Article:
Another interesting feature that goes beyond basic bean validation is validating individual fields and values with validateProperty() and validateValue(). The API has of course much more to offer, so make sure to check the official docs and keep up to date with the latest news.

Frequently Asked Questions (FAQs) about Java Bean Validation and Valid Annotation

What is the main difference between @Valid and @Validated annotations in Java?

The @Valid and @Validated annotations are used in Java for bean validation. The @Valid annotation is a standard Java annotation for bean validation, defined in the Java Specification Request (JSR) 380. It is used to validate an object before it is used. On the other hand, @Validated is a Spring-specific annotation that provides groups support for validation. It allows you to categorize validations so that you can apply them to different situations as needed.

How does the @Valid annotation work in Spring?

In Spring, the @Valid annotation is used in conjunction with the @RequestBody annotation in a method parameter to perform automatic validation. When a request is made, Spring checks the request body against the constraints defined in the bean. If any constraint is violated, a MethodArgumentNotValidException is thrown, which can be handled to return a meaningful error response.

How can I implement custom validation in Spring Boot?

Custom validation in Spring Boot can be implemented by creating a custom annotation and a corresponding ConstraintValidator. The custom annotation defines the constraint, and the ConstraintValidator implements the validation logic. Once created, the custom annotation can be used in the same way as built-in validation annotations.

What is the role of Bean Validation in Spring Boot?

Bean Validation is a standard validation specification that allows developers to express constraints on object models via annotations. In Spring Boot, Bean Validation is used to ensure that the data an application receives is in the correct format and meets specified constraints. This helps to prevent invalid or malicious data from being processed by the application.

How can I handle validation errors in Spring Boot?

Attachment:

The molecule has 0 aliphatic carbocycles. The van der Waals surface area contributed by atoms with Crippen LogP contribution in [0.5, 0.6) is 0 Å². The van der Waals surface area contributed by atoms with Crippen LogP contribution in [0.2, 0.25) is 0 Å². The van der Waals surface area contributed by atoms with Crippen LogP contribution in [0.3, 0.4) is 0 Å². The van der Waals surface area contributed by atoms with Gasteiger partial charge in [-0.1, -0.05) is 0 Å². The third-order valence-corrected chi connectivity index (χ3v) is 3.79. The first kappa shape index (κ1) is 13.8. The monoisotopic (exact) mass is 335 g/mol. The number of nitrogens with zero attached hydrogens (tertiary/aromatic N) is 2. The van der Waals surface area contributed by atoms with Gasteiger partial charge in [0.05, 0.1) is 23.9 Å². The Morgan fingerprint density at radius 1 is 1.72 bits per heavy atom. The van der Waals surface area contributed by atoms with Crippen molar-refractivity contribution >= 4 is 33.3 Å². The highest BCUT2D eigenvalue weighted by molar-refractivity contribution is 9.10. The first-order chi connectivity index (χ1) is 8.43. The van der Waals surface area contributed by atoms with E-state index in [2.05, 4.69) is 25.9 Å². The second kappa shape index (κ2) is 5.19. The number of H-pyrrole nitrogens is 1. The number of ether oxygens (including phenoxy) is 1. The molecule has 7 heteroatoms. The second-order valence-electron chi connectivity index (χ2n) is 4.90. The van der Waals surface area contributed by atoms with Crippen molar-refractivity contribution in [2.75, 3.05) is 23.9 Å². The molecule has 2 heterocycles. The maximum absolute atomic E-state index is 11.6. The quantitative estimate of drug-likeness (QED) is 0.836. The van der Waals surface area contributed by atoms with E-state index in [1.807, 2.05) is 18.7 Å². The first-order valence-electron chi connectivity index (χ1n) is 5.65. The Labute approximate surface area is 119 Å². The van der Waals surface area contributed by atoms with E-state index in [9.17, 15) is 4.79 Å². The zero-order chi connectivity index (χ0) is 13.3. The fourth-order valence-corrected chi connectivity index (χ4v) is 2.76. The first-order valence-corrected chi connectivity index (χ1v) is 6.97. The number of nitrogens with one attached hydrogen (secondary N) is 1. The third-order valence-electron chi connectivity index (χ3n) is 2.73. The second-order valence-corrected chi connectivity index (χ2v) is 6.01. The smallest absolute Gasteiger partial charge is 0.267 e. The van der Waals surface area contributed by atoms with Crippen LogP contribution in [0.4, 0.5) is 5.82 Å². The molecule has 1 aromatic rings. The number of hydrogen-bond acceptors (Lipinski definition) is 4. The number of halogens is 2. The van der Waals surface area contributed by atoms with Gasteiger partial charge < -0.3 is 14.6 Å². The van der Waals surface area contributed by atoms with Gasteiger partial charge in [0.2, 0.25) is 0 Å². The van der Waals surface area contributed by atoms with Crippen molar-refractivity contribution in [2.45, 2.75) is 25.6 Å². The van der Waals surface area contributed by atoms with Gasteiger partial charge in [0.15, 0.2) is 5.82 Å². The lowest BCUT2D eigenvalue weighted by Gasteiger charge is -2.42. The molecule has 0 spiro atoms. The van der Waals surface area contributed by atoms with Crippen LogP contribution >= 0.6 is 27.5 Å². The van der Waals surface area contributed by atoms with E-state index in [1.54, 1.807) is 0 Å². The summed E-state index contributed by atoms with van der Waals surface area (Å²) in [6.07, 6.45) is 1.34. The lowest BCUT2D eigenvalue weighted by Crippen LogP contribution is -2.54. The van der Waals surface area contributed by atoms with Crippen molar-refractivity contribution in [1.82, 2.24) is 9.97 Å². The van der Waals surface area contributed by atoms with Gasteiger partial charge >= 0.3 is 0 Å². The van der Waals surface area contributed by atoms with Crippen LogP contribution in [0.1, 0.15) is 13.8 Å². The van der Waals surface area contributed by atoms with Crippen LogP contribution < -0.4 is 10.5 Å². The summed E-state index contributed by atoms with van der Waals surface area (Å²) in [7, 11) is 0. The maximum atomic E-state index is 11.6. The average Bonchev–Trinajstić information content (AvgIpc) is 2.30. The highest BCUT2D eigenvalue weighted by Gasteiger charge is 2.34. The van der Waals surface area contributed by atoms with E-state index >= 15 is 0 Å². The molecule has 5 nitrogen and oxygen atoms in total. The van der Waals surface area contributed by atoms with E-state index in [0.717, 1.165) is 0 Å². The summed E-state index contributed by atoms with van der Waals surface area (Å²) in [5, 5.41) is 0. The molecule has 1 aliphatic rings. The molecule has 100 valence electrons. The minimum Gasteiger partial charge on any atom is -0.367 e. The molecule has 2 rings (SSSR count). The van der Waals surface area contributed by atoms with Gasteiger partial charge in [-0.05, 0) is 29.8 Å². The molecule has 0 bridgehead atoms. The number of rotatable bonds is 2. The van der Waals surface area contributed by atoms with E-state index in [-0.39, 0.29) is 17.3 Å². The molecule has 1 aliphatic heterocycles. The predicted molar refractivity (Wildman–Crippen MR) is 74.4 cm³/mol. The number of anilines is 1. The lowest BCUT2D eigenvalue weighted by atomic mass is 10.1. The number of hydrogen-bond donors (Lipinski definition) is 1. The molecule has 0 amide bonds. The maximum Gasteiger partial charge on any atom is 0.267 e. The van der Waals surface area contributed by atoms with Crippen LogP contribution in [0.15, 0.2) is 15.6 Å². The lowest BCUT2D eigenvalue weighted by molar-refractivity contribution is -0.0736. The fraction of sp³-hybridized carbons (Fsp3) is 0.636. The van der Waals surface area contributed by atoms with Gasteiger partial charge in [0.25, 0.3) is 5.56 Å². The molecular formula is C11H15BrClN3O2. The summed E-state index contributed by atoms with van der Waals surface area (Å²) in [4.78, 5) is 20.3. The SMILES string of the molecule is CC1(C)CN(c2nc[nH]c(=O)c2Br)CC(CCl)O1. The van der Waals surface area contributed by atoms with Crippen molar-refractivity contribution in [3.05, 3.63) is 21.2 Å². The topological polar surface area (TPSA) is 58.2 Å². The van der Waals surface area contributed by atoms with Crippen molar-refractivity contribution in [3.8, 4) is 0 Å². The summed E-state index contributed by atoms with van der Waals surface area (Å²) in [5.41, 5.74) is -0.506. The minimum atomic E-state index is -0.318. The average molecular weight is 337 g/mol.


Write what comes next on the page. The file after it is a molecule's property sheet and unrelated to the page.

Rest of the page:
Validation errors in Spring Boot can be handled using an exception handler. When a validation error occurs, a MethodArgumentNotValidException is thrown. This exception can be caught in a @ControllerAdvice class, where you can extract the validation errors from the exception and return a meaningful error response.

What is the purpose of the javax.validation.Valid annotation in Java?

The javax.validation.Valid annotation in Java is used to perform validation on an object. When an object is annotated with @Valid, the validation engine will validate the object’s properties based on the constraints defined in the object’s class. This helps to ensure that the object’s state is valid before it is used.

How can I use groups in Bean Validation?

Groups in Bean Validation allow you to categorize constraints so that you can validate only a subset of constraints at a time. To use groups, you first define an interface that represents the group. Then, you associate the group with a constraint by specifying the group in the constraint’s groups attribute. Finally, you validate the group by passing the group class to the validate method.

Can I use @Valid and @Validated annotations together?

Yes, you can use @Valid and @Validated annotations together. The @Valid annotation can be used to validate an object, while the @Validated annotation can be used to validate a group of constraints. However, keep in mind that @Validated is a Spring-specific annotation, while @Valid is a standard Java annotation.

How can I disable validation in Spring Boot?

Validation in Spring Boot can be disabled by removing the @Valid or @Validated annotations from your controllers. However, this is not recommended as it can lead to invalid or malicious data being processed by your application. Instead, consider adjusting your validation rules or handling validation errors more gracefully.

What is the difference between field-level and class-level constraints in Bean Validation?

Field-level constraints in Bean Validation are applied to individual fields in a class. They are used to validate the state of a single field. On the other hand, class-level constraints are applied to the class itself. They are used to validate the state of the object as a whole, often based on multiple fields.

Alejandro GervasioAlejandro Gervasio
View Author

Alejandro Gervasio is a senior System Analyst from Argentina who has been involved in software development since the mid-80's. He has more than 12 years of experience in PHP development, 10 years in Java Programming, Object-Oriented Design, and most of the client-side technologies available out there.

Share this article
Read Next
Get the freshest news and resources for developers, designers and digital creators in your inbox each week